In 2018 lawmakers thought they had solved the majority of the structural budget imbalance by approving an annual 5.25 percent of market value, or POMV, on the Permanent Fund; it drops to 5 percent in 2022.

The predictable POMV draw will grow from $2.9 billion this year to nearly $3.1 billion in 2021, but the state will feel the impacts of the COVID-19 pandemic through the POMV for years to come.

The lost value of the Permanent Fund from recent financial market declines means the POMV will be $47 million less than previously expected in 2022. The annual POMV revenue forgone from a poor 2020 will peak at about $300 million in 2027, according to Pitney, before the year falls out of the five-year trailing average window used to calculate the POMV.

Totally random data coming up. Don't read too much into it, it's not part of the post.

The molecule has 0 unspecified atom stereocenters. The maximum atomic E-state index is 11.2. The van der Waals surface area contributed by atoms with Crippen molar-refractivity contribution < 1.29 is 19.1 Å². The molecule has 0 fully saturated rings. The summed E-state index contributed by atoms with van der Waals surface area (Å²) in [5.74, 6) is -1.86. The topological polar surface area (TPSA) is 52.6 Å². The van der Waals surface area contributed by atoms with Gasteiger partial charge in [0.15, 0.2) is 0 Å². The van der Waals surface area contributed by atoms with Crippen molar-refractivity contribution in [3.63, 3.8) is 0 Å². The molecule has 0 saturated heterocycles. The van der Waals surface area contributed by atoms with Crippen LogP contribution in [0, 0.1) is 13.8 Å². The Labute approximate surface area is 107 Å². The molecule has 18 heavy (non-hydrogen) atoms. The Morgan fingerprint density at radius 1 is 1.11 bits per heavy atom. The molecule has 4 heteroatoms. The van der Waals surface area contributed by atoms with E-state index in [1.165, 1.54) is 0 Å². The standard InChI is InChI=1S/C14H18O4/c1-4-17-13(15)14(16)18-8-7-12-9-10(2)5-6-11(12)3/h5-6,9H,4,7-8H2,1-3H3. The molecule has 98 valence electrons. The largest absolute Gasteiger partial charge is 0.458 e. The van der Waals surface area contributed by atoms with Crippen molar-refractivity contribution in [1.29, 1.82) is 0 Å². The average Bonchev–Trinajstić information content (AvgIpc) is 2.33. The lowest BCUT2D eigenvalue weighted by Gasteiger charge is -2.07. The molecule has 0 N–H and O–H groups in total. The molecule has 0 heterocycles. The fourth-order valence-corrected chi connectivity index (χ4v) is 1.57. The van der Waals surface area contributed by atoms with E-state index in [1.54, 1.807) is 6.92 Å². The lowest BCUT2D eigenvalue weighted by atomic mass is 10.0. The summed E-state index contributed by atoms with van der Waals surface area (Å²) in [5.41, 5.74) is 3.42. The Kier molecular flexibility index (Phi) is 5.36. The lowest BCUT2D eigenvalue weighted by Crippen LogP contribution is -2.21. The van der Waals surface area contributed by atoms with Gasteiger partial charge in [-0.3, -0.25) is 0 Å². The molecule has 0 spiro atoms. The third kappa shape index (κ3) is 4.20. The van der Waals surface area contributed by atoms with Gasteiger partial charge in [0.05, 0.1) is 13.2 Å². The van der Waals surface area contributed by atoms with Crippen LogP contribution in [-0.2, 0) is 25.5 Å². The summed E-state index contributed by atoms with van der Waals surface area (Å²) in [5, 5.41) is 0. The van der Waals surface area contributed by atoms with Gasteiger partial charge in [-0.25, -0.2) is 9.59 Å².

That’s all based on the fund ending fiscal 2020 with a balance of $63.1 billion and immediately returning to its historical 7 percent historical return average.

As of April 27, the fund had an unaudited value of $62.5 billion, up from $60 billion at the end of March. It peaked in late January with a total balance of nearly $67 billion.

On top of all that, Aleyska Pipeline Service Co. said April 24 that it had begun to cut Trans-Alaska Pipeline System throughput by about 50,000 barrels per day to deal with a lack of oil storage capacity projected for late May in the system.